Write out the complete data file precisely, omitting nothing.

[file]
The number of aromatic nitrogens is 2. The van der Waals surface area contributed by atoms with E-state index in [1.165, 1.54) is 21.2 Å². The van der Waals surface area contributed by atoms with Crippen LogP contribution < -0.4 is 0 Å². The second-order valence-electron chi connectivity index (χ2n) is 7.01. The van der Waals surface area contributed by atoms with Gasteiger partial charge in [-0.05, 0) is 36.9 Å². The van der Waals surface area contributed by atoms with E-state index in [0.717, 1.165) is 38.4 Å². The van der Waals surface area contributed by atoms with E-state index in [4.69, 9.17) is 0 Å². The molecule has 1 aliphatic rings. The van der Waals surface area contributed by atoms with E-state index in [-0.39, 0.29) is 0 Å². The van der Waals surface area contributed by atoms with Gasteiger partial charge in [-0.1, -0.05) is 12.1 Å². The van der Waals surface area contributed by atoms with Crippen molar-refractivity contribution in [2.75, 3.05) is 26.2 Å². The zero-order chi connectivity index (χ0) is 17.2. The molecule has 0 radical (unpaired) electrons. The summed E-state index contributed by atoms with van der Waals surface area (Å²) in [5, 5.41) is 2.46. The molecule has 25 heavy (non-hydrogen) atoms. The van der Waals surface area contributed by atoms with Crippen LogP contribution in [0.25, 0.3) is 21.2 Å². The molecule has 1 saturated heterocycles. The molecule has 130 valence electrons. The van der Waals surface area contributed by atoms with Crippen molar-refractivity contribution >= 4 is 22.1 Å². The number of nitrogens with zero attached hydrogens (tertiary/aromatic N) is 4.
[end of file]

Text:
The number of aromatic nitrogens is 2. The van der Waals surface area contributed by atoms with E-state index in [1.165, 1.54) is 21.2 Å². The van der Waals surface area contributed by atoms with Crippen LogP contribution < -0.4 is 0 Å². The second-order valence-electron chi connectivity index (χ2n) is 7.01. The van der Waals surface area contributed by atoms with Gasteiger partial charge in [-0.05, 0) is 36.9 Å². The van der Waals surface area contributed by atoms with E-state index in [0.717, 1.165) is 38.4 Å². The van der Waals surface area contributed by atoms with E-state index in [4.69, 9.17) is 0 Å². The molecule has 1 aliphatic rings. The van der Waals surface area contributed by atoms with E-state index in [-0.39, 0.29) is 0 Å². The van der Waals surface area contributed by atoms with Gasteiger partial charge in [-0.1, -0.05) is 12.1 Å². The van der Waals surface area contributed by atoms with Crippen molar-refractivity contribution in [2.75, 3.05) is 26.2 Å². The zero-order chi connectivity index (χ0) is 17.2. The molecule has 0 radical (unpaired) electrons. The summed E-state index contributed by atoms with van der Waals surface area (Å²) in [5, 5.41) is 2.46. The molecule has 25 heavy (non-hydrogen) atoms. The van der Waals surface area contributed by atoms with Crippen LogP contribution in [0.25, 0.3) is 21.2 Å². The molecule has 1 saturated heterocycles. The molecule has 130 valence electrons. The van der Waals surface area contributed by atoms with Crippen molar-refractivity contribution >= 4 is 22.1 Å². The number of nitrogens with zero attached hydrogens (tertiary/aromatic N) is 4.